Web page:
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March 28, 2023 The Survey Process: What You Need to Know for Your CLIA Survey

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Date of session: 3/28/2023

CHELSEA PARSONS: Hello, everyone. Welcome, welcome. Thank you for joining. We’re going to give folks just another minute to join on before we get started. Again, appreciate you joining today. We’ll get started shortly.

OK, hello, everyone. Welcome. Thank you so much for joining today. My name is Chelsea Parsons, and I am a consultant with Guidehouse supporting CDC’s OneLab Initiative.

A couple of notes about the webinar before we dive in. If you have any technical issues throughout, please feel free to email our inbox at That’s We’ll have someone monitoring that throughout the session in case any technical issues come up. You can also feel free to email that email address if you have any questions following the session.

As questions arrive throughout the session, you’ll notice in the bottom pane of your Zoom chat that you have a Q&A function down there. So click open that Q&A function, put in any questions you have throughout the presentation for our presenter or for anything related to OneLab, and we will do a Q&A session at the end of the presentation. Try to get to as many of those questions as we can. If you do have any questions that arise after the session or that we don’t get to today, we’ll try our very best to respond to you via our OneLab email.

All right. Note that I’ve posted a link to live captions in the chat. If you need to use those today, you’re more than welcome. Open up that link, but just keep this Zoom link open as well, and you can follow along on both.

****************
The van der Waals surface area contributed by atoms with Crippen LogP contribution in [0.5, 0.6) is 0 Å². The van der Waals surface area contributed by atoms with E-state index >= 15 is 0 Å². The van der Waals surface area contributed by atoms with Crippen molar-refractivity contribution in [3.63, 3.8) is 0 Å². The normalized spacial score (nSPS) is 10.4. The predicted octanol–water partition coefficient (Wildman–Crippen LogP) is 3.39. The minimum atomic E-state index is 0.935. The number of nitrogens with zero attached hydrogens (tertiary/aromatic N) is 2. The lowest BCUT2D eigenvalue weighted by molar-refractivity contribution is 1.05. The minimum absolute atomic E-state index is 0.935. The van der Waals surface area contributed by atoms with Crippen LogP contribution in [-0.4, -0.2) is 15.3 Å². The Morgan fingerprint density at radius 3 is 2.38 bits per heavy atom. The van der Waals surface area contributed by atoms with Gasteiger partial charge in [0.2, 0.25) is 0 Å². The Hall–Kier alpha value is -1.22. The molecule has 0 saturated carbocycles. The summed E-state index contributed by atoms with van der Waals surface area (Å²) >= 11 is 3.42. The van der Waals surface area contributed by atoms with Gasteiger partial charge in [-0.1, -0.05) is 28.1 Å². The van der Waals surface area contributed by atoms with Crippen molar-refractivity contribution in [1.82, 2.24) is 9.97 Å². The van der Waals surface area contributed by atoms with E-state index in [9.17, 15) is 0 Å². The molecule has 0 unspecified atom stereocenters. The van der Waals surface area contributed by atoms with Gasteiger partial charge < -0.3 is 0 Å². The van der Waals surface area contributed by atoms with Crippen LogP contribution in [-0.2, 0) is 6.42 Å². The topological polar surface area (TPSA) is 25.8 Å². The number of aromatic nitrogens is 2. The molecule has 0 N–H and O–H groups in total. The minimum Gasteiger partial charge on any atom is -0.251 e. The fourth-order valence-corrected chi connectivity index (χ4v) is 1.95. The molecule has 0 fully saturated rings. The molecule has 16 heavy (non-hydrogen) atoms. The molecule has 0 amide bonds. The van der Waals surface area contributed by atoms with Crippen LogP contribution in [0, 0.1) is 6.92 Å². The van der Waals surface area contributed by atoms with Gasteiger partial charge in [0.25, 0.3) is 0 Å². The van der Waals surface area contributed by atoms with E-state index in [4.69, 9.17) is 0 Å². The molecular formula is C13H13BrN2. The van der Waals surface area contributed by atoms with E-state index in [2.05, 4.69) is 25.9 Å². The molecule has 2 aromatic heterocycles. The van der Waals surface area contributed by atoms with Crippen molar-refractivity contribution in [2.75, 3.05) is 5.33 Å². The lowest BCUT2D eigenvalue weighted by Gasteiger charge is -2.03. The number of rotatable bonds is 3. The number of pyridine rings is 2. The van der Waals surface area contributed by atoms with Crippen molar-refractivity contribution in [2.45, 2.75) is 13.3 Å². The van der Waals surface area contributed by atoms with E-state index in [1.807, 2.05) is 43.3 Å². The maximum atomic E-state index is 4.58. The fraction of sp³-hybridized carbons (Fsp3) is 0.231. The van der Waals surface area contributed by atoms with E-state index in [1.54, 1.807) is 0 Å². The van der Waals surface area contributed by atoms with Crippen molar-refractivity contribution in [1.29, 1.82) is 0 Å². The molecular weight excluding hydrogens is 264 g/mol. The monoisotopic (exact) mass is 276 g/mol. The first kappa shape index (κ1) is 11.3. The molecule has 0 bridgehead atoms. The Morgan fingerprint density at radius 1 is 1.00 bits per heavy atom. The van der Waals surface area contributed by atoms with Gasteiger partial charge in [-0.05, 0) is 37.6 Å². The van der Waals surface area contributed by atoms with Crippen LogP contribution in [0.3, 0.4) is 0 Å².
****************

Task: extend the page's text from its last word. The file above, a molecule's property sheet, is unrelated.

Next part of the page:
So let’s get into our agenda for today’s session. We’re going to pass it over to Alicia Branch, the OneLab network lead. She’s going to talk to you guys about a couple of resources and introduce today’s presenter.

We’re very lucky to have Miss Marranda Scott of the Division of Laboratory Systems here today for our session. We’ll go through the main presentation, and then we’ll have that Q&A, like I mentioned at the end, and then we’ll let you know what our next event is coming up next month in April. So I will go ahead and turn it over to our OneLab Network lead, Alicia Branch.

ALICIA BRANCH: Thanks, Chelsea. Before we begin the main presentation, I would like to take a moment to share a helpful resource. It’s the OneLab Rapid Education and Capacity-building Hub or REACH.

It’s a targeted and customized learning management system for laboratory professionals. We consider this a laboratory professional’s one stop shop for all relevant laboratory resources in various formats, including videos, downloadable and printable job aids, and courses for PACE credit, including the Introduction to Clinical Laboratory Improvement Amendments of 1988 course related to today’s network event. Next slide, please.

CDC, our planners, and presenters wish to disclose that we have no financial interest or other relationships with manufacturers of commercial products, suppliers of commercial services, and supporters. And I’m excited today to introduce our speaker, Miss Marranda Scott. Marranda is a skilled clinical laboratory scientist in the Division of Laboratory Systems at the CDC, with an impressive 15 years of experience in laboratory testing, quality, and safety.